Here we describe the evolution of a FANA enzyme (FANAzyme) that was isolated from an unbiased pool of ~1014 unique FANA sequences (Fig. 1a). The selection was performed using natural DNA polymerases that were discovered to transcribe and reverse transcribe FANA sequences with high efficiency and fidelity. The enzyme cleaves RNA at a specific phosphodiester bond with a catalytic rate that is >106-fold faster than the uncatalyzed reaction and achieves substrate saturation with Michaelis–Menten kinetics. Divalent metal ion, pH profiles, and mass spectrometric (MS) analysis indicate that the reaction follows a metal and pH-dependent transesterification mechanism to produce an upstream cleavage product carrying a cyclic 2’,3’-monophosphate and a downstream strand with a 5’ OH group. The enzyme was shown to be generalizable to other RNA targets by changing the sequence of the substrate-binding domain. These data demonstrate that FANA is capable of folding into structures with robust catalysis, which provides a framework for evolving new types of XNA enzymes.
Polymerase synthesis and reverse transcription of FANA
In vitro selection protocols require robust and faithful polymerases to synthesize and reverse transcribe diverse populations of sequences19,20. Recognizing that FANA is a close structural analog of DNA (Fig. 1a)21, we postulated that many of the critical enzyme–substrate contacts required for a DNA polymerase to recognize a DNA/DNA homoduplex would likely be maintained in a FANA/DNA heteroduplex22. We were particularly interested in evaluating the properties of replicative DNA polymerases isolated from hyperthermophilic species of archaea, as the exonuclease-deficient versions (exo−) of these enzymes are known to exhibit an increased tolerance for sugar-modified substrates23,24,25,26,27, including FANA28. The most common examples include, polymerases isolated from Thermococcus sp. 9°N (9°N), Pyrococcus sp. deep vent (DV), Thermococcus gorgonarius (Tgo), and Thermococcus kodakarensis (Kod).
To compare the efficiency of FANA synthesis, we used a primer-extension assay in which natural DNA polymerases were challenged to extend a DNA primer annealed to a DNA template with commercial 2’-fluoroarabino NTP substrates. The primer–template complex consisted of a 10 nucleotide (nt) primer-binding site followed by an unpaired region of 20 nts. The results of our screen for FANA polymerase activity are shown in Fig. 1b. Remarkably, all of the enzymes tested (9°N, DV, Tgo, and Kod) exhibited rapid full-length primer extension after a brief 15 min incubation at 55 °C in standard polymerase buffer devoid of mutagenic manganese ions, commonly used to relax the specificity of natural DNA polymerases.29 This result was recapitulated with a DNA library that contained a random region of 40 sequential positions flanked on both sides with fixed-sequence primer-binding sites. In all cases, the archaeal DNA polymerases were found to copy the DNA library into FANA after a 1-h incubation at 55 °C (Supplementary Fig. 1). The absence of any significant loss of activity as the enzyme progressed from the DNA primer into the FANA-extended region supports the prediction that FANA/DNA heteroduplexes are structurally similar to DNA/DNA homoduplexes.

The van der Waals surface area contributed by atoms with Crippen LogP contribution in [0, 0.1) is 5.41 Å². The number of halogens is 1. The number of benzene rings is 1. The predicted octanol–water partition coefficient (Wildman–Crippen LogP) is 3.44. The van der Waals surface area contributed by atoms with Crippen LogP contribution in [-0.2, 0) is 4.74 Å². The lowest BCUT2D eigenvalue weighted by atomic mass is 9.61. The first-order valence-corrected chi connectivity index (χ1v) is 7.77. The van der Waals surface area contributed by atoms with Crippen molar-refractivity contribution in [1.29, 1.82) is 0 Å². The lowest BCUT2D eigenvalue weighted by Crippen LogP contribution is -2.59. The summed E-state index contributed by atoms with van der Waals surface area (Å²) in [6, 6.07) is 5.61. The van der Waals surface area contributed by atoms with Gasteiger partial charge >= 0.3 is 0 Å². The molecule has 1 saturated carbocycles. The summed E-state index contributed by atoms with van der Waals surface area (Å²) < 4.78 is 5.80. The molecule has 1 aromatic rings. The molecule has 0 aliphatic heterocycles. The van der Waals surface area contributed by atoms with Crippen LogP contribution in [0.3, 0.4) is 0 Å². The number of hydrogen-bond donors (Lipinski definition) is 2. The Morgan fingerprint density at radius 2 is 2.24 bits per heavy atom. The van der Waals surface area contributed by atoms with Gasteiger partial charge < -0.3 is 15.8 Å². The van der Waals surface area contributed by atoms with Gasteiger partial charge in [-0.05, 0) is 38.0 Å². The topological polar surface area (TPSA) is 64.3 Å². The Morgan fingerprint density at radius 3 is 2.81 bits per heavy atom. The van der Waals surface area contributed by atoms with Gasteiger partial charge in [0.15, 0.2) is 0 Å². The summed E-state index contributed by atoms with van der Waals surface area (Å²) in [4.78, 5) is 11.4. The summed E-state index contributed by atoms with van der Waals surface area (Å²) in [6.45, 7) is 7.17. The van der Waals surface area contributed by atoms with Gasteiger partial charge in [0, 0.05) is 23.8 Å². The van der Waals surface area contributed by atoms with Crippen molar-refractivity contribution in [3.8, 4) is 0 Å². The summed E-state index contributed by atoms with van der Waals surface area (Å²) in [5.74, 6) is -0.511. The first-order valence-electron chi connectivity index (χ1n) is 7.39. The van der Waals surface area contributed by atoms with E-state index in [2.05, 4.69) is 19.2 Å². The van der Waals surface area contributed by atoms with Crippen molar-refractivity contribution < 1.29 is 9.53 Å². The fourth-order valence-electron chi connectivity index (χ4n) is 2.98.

Next, we sought to identify a DNA polymerase that could function with reverse transcriptase activity by copying FANA templates back into DNA. This step is necessary to complete the replication cycle required for in vitro selection. For this assay, we used a chimeric DNA/FANA primer–template complex of identical length and sequence as the previous DNA primer–template complex. However, the DNA template was replaced with a FANA oligonucleotide generated by solid-phase synthesis. Our analysis examined variants of a Geobacillus stearothermophilus (Bst) DNA polymerase I large fragment (LF), which has been shown to recognize a number of sugar-modified substrates30,31,32,33. We evaluated three commercial versions of Bst DNA polymerase (LF, 2.0, and 3.0 from New England Biolabs), along with a second version of the wild-type LF polymerase (LF*) that was expressed and purified from Escherichia coli34. Surprisingly, each of the enzymes tested exhibited strong FANA reverse transcriptase activity following a short 30 min incubation at 50 °C with dNTP substrates (Fig. 1b). Similar to the enzymes used for FANA synthesis, the results observed on a short well-defined template were extended to a random sequence library (Supplementary Fig. 1). The ability to synthesize and reverse transcribe FANA libraries with high primer-extension efficiency demonstrates that certain natural DNA polymerases are able to recognize FANA substrates with low template-sequence bias.